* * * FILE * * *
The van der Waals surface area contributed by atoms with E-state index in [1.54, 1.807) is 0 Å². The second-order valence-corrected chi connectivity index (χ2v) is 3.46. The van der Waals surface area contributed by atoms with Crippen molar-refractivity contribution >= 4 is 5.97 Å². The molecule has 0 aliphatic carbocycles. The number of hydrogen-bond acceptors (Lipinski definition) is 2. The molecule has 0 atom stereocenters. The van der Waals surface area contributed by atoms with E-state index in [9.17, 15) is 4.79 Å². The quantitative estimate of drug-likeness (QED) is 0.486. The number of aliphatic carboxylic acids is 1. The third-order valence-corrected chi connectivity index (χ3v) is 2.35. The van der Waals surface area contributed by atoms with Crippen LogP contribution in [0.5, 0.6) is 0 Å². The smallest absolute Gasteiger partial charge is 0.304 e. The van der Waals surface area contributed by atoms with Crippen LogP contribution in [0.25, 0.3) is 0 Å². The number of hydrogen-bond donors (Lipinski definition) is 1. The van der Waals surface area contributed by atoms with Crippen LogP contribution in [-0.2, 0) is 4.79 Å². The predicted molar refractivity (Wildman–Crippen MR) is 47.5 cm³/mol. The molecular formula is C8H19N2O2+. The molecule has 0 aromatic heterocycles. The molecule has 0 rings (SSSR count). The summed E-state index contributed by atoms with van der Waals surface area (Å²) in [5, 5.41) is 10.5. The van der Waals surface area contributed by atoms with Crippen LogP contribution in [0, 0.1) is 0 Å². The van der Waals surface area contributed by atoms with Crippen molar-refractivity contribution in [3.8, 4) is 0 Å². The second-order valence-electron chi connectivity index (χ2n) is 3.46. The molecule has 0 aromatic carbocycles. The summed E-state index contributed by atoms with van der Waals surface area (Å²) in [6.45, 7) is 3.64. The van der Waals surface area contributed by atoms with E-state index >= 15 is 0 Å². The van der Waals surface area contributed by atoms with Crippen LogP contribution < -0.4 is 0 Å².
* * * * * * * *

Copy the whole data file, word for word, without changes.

The van der Waals surface area contributed by atoms with E-state index in [1.54, 1.807) is 0 Å². The second-order valence-corrected chi connectivity index (χ2v) is 3.46. The van der Waals surface area contributed by atoms with Crippen molar-refractivity contribution >= 4 is 5.97 Å². The molecule has 0 aliphatic carbocycles. The number of hydrogen-bond acceptors (Lipinski definition) is 2. The molecule has 0 atom stereocenters. The van der Waals surface area contributed by atoms with E-state index in [9.17, 15) is 4.79 Å². The quantitative estimate of drug-likeness (QED) is 0.486. The number of aliphatic carboxylic acids is 1. The third-order valence-corrected chi connectivity index (χ3v) is 2.35. The van der Waals surface area contributed by atoms with Crippen LogP contribution in [0.5, 0.6) is 0 Å². The smallest absolute Gasteiger partial charge is 0.304 e. The van der Waals surface area contributed by atoms with Crippen LogP contribution in [0.25, 0.3) is 0 Å². The number of hydrogen-bond donors (Lipinski definition) is 1. The van der Waals surface area contributed by atoms with Crippen LogP contribution in [-0.2, 0) is 4.79 Å². The predicted molar refractivity (Wildman–Crippen MR) is 47.5 cm³/mol. The molecular formula is C8H19N2O2+. The molecule has 0 aromatic heterocycles. The molecule has 0 rings (SSSR count). The summed E-state index contributed by atoms with van der Waals surface area (Å²) in [5, 5.41) is 10.5. The van der Waals surface area contributed by atoms with Crippen LogP contribution in [0, 0.1) is 0 Å². The van der Waals surface area contributed by atoms with Crippen molar-refractivity contribution in [3.8, 4) is 0 Å². The second-order valence-electron chi connectivity index (χ2n) is 3.46. The molecule has 0 aromatic carbocycles. The summed E-state index contributed by atoms with van der Waals surface area (Å²) in [6.45, 7) is 3.64. The van der Waals surface area contributed by atoms with E-state index >= 15 is 0 Å². The van der Waals surface area contributed by atoms with Crippen LogP contribution < -0.4 is 0 Å².